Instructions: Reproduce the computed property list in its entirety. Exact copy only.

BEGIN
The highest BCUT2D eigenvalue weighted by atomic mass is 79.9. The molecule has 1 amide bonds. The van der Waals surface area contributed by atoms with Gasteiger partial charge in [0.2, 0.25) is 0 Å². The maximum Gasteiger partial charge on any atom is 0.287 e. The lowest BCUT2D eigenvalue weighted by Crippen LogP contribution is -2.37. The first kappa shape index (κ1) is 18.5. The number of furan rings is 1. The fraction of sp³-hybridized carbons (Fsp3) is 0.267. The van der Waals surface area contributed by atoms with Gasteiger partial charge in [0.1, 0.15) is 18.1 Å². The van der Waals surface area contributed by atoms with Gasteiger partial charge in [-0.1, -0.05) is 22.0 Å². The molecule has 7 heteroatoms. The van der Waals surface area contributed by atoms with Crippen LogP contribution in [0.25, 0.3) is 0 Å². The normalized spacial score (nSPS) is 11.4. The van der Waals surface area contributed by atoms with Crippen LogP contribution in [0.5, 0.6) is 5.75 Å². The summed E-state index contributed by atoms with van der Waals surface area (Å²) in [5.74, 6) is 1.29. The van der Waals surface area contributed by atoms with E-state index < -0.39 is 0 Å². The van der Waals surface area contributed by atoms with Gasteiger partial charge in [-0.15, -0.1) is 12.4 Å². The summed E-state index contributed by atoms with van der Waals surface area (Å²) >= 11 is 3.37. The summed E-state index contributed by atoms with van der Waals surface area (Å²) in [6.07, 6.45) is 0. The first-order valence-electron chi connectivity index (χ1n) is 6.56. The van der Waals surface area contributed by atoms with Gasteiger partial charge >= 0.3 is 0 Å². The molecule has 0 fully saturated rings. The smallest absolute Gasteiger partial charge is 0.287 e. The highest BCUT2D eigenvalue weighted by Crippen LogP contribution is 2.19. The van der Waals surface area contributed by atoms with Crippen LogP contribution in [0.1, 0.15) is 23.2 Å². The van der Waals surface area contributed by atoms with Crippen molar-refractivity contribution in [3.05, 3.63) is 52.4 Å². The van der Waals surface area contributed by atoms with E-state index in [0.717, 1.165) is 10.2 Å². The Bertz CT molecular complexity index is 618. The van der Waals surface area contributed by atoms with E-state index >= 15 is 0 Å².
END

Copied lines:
The highest BCUT2D eigenvalue weighted by atomic mass is 79.9. The molecule has 1 amide bonds. The van der Waals surface area contributed by atoms with Gasteiger partial charge in [0.2, 0.25) is 0 Å². The maximum Gasteiger partial charge on any atom is 0.287 e. The lowest BCUT2D eigenvalue weighted by Crippen LogP contribution is -2.37. The first kappa shape index (κ1) is 18.5. The number of furan rings is 1. The fraction of sp³-hybridized carbons (Fsp3) is 0.267. The van der Waals surface area contributed by atoms with Gasteiger partial charge in [0.1, 0.15) is 18.1 Å². The van der Waals surface area contributed by atoms with Gasteiger partial charge in [-0.1, -0.05) is 22.0 Å². The molecule has 7 heteroatoms. The van der Waals surface area contributed by atoms with Crippen LogP contribution in [0.25, 0.3) is 0 Å². The normalized spacial score (nSPS) is 11.4. The van der Waals surface area contributed by atoms with Crippen LogP contribution in [0.5, 0.6) is 5.75 Å². The summed E-state index contributed by atoms with van der Waals surface area (Å²) in [5.74, 6) is 1.29. The van der Waals surface area contributed by atoms with E-state index < -0.39 is 0 Å². The van der Waals surface area contributed by atoms with Gasteiger partial charge in [-0.15, -0.1) is 12.4 Å². The summed E-state index contributed by atoms with van der Waals surface area (Å²) >= 11 is 3.37. The summed E-state index contributed by atoms with van der Waals surface area (Å²) in [6.07, 6.45) is 0. The first-order valence-electron chi connectivity index (χ1n) is 6.56. The van der Waals surface area contributed by atoms with Gasteiger partial charge >= 0.3 is 0 Å². The molecule has 0 fully saturated rings. The smallest absolute Gasteiger partial charge is 0.287 e. The highest BCUT2D eigenvalue weighted by Crippen LogP contribution is 2.19. The van der Waals surface area contributed by atoms with Crippen LogP contribution in [0.1, 0.15) is 23.2 Å². The van der Waals surface area contributed by atoms with Crippen molar-refractivity contribution in [3.05, 3.63) is 52.4 Å². The van der Waals surface area contributed by atoms with E-state index in [0.717, 1.165) is 10.2 Å². The Bertz CT molecular complexity index is 618. The van der Waals surface area contributed by atoms with E-state index >= 15 is 0 Å².